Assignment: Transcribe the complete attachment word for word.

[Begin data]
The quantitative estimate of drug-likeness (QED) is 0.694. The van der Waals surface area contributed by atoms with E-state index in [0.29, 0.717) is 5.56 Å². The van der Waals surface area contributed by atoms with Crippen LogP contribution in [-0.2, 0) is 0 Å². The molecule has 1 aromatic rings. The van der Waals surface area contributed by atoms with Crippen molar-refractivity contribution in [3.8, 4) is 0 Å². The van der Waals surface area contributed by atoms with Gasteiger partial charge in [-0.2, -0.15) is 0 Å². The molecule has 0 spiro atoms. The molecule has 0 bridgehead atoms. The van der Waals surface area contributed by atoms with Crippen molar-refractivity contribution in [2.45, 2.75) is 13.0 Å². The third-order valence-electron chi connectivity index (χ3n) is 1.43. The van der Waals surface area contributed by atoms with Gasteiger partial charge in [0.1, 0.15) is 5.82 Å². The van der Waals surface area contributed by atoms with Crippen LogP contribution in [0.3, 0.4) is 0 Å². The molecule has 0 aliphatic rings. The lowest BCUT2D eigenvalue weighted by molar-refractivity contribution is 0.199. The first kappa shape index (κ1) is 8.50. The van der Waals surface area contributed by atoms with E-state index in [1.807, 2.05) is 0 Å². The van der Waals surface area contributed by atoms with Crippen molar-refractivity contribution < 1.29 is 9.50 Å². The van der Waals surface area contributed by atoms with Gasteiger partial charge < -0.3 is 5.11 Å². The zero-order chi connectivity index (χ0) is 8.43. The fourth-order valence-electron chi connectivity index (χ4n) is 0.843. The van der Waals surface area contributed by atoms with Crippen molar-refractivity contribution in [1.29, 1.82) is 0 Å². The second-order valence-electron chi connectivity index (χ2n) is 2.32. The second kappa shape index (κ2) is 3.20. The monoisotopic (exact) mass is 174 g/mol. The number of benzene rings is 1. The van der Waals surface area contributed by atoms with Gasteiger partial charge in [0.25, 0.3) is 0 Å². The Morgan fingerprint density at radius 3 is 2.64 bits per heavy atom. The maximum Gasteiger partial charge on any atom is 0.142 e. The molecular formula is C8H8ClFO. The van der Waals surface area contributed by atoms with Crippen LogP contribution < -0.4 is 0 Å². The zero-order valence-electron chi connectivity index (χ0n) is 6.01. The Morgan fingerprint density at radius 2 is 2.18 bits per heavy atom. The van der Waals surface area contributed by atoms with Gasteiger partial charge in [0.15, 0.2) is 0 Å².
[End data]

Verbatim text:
The quantitative estimate of drug-likeness (QED) is 0.694. The van der Waals surface area contributed by atoms with E-state index in [0.29, 0.717) is 5.56 Å². The van der Waals surface area contributed by atoms with Crippen LogP contribution in [-0.2, 0) is 0 Å². The molecule has 1 aromatic rings. The van der Waals surface area contributed by atoms with Crippen molar-refractivity contribution in [3.8, 4) is 0 Å². The van der Waals surface area contributed by atoms with Gasteiger partial charge in [-0.2, -0.15) is 0 Å². The molecule has 0 spiro atoms. The molecule has 0 bridgehead atoms. The van der Waals surface area contributed by atoms with Crippen molar-refractivity contribution in [2.45, 2.75) is 13.0 Å². The third-order valence-electron chi connectivity index (χ3n) is 1.43. The van der Waals surface area contributed by atoms with Gasteiger partial charge in [0.1, 0.15) is 5.82 Å². The van der Waals surface area contributed by atoms with Crippen LogP contribution in [0.3, 0.4) is 0 Å². The molecule has 0 aliphatic rings. The lowest BCUT2D eigenvalue weighted by molar-refractivity contribution is 0.199. The first kappa shape index (κ1) is 8.50. The van der Waals surface area contributed by atoms with E-state index in [1.807, 2.05) is 0 Å². The van der Waals surface area contributed by atoms with Crippen molar-refractivity contribution < 1.29 is 9.50 Å². The van der Waals surface area contributed by atoms with Gasteiger partial charge < -0.3 is 5.11 Å². The zero-order chi connectivity index (χ0) is 8.43. The fourth-order valence-electron chi connectivity index (χ4n) is 0.843. The van der Waals surface area contributed by atoms with Crippen molar-refractivity contribution in [1.29, 1.82) is 0 Å². The second-order valence-electron chi connectivity index (χ2n) is 2.32. The second kappa shape index (κ2) is 3.20. The monoisotopic (exact) mass is 174 g/mol. The number of benzene rings is 1. The van der Waals surface area contributed by atoms with Gasteiger partial charge in [0.25, 0.3) is 0 Å². The Morgan fingerprint density at radius 3 is 2.64 bits per heavy atom. The maximum Gasteiger partial charge on any atom is 0.142 e. The molecular formula is C8H8ClFO. The van der Waals surface area contributed by atoms with Crippen LogP contribution < -0.4 is 0 Å². The zero-order valence-electron chi connectivity index (χ0n) is 6.01. The Morgan fingerprint density at radius 2 is 2.18 bits per heavy atom. The van der Waals surface area contributed by atoms with Gasteiger partial charge in [0.15, 0.2) is 0 Å².